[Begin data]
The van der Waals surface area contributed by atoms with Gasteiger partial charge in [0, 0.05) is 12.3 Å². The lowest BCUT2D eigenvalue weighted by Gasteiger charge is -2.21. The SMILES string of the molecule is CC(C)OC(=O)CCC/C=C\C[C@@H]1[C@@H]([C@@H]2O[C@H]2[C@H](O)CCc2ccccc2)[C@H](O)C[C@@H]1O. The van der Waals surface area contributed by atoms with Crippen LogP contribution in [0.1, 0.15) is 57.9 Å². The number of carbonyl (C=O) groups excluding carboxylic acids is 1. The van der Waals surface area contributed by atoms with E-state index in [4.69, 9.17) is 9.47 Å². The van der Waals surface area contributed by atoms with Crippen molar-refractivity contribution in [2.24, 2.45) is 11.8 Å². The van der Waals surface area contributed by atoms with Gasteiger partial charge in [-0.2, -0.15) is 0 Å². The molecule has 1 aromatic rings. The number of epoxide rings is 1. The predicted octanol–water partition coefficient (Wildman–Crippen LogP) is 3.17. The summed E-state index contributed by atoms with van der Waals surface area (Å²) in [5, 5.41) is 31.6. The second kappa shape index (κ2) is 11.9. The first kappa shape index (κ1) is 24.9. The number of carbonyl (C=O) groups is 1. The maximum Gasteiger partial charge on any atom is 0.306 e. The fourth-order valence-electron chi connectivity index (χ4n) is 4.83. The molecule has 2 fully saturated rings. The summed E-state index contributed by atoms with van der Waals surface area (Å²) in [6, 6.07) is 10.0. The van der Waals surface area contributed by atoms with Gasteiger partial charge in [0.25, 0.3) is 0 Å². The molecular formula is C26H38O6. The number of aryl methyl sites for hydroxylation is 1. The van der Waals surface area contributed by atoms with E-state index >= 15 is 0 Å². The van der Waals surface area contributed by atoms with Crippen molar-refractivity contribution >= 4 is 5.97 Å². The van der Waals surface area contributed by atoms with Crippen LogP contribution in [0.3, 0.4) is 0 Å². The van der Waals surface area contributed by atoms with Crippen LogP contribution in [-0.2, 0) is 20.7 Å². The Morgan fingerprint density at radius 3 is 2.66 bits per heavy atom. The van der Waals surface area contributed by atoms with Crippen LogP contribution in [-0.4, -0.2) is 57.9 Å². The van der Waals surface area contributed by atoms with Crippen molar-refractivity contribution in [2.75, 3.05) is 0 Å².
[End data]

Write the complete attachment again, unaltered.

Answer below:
The van der Waals surface area contributed by atoms with Gasteiger partial charge in [0, 0.05) is 12.3 Å². The lowest BCUT2D eigenvalue weighted by Gasteiger charge is -2.21. The SMILES string of the molecule is CC(C)OC(=O)CCC/C=C\C[C@@H]1[C@@H]([C@@H]2O[C@H]2[C@H](O)CCc2ccccc2)[C@H](O)C[C@@H]1O. The van der Waals surface area contributed by atoms with Crippen LogP contribution in [0.1, 0.15) is 57.9 Å². The number of carbonyl (C=O) groups excluding carboxylic acids is 1. The van der Waals surface area contributed by atoms with E-state index in [4.69, 9.17) is 9.47 Å². The van der Waals surface area contributed by atoms with Crippen molar-refractivity contribution in [2.24, 2.45) is 11.8 Å². The van der Waals surface area contributed by atoms with Gasteiger partial charge in [-0.2, -0.15) is 0 Å². The molecule has 1 aromatic rings. The number of epoxide rings is 1. The predicted octanol–water partition coefficient (Wildman–Crippen LogP) is 3.17. The summed E-state index contributed by atoms with van der Waals surface area (Å²) in [5, 5.41) is 31.6. The second kappa shape index (κ2) is 11.9. The first kappa shape index (κ1) is 24.9. The number of carbonyl (C=O) groups is 1. The maximum Gasteiger partial charge on any atom is 0.306 e. The fourth-order valence-electron chi connectivity index (χ4n) is 4.83. The molecule has 2 fully saturated rings. The summed E-state index contributed by atoms with van der Waals surface area (Å²) in [6, 6.07) is 10.0. The van der Waals surface area contributed by atoms with Gasteiger partial charge in [0.25, 0.3) is 0 Å². The molecular formula is C26H38O6. The number of aryl methyl sites for hydroxylation is 1. The van der Waals surface area contributed by atoms with E-state index >= 15 is 0 Å². The van der Waals surface area contributed by atoms with Crippen molar-refractivity contribution >= 4 is 5.97 Å². The van der Waals surface area contributed by atoms with Crippen LogP contribution in [0.3, 0.4) is 0 Å². The van der Waals surface area contributed by atoms with Crippen LogP contribution in [-0.2, 0) is 20.7 Å². The Morgan fingerprint density at radius 3 is 2.66 bits per heavy atom. The van der Waals surface area contributed by atoms with Crippen LogP contribution in [-0.4, -0.2) is 57.9 Å². The van der Waals surface area contributed by atoms with Crippen molar-refractivity contribution in [2.75, 3.05) is 0 Å².